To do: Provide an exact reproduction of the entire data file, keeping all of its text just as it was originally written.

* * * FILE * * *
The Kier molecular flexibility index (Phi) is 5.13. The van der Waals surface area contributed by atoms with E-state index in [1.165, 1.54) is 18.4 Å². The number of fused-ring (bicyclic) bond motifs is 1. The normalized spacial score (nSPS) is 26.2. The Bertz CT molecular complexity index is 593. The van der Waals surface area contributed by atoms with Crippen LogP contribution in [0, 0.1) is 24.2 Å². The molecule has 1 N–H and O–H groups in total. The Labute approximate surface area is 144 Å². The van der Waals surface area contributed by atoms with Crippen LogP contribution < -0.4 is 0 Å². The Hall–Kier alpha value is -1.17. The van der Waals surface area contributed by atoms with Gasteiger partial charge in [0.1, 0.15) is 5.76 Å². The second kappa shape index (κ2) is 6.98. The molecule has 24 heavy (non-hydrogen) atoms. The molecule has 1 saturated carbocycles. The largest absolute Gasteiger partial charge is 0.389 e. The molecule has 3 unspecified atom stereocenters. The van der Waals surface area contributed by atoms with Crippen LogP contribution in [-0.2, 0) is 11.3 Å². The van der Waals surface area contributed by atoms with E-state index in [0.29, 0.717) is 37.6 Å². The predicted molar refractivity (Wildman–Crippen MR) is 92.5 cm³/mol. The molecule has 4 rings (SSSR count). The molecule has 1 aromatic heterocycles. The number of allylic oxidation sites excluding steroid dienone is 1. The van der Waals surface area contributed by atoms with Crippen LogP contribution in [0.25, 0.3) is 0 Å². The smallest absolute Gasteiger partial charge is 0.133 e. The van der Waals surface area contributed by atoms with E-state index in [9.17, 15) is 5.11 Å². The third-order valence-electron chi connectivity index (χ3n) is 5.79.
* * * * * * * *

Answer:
The Kier molecular flexibility index (Phi) is 5.13. The van der Waals surface area contributed by atoms with E-state index in [1.165, 1.54) is 18.4 Å². The number of fused-ring (bicyclic) bond motifs is 1. The normalized spacial score (nSPS) is 26.2. The Bertz CT molecular complexity index is 593. The van der Waals surface area contributed by atoms with Crippen LogP contribution in [0, 0.1) is 24.2 Å². The molecule has 1 N–H and O–H groups in total. The Labute approximate surface area is 144 Å². The van der Waals surface area contributed by atoms with Crippen LogP contribution < -0.4 is 0 Å². The Hall–Kier alpha value is -1.17. The van der Waals surface area contributed by atoms with Gasteiger partial charge in [0.1, 0.15) is 5.76 Å². The second kappa shape index (κ2) is 6.98. The molecule has 24 heavy (non-hydrogen) atoms. The molecule has 1 saturated carbocycles. The largest absolute Gasteiger partial charge is 0.389 e. The molecule has 3 unspecified atom stereocenters. The van der Waals surface area contributed by atoms with Crippen LogP contribution in [-0.2, 0) is 11.3 Å². The van der Waals surface area contributed by atoms with E-state index in [0.29, 0.717) is 37.6 Å². The predicted molar refractivity (Wildman–Crippen MR) is 92.5 cm³/mol. The molecule has 4 rings (SSSR count). The molecule has 1 aromatic heterocycles. The number of allylic oxidation sites excluding steroid dienone is 1. The van der Waals surface area contributed by atoms with Crippen LogP contribution in [0.25, 0.3) is 0 Å². The smallest absolute Gasteiger partial charge is 0.133 e. The van der Waals surface area contributed by atoms with E-state index in [9.17, 15) is 5.11 Å². The third-order valence-electron chi connectivity index (χ3n) is 5.79.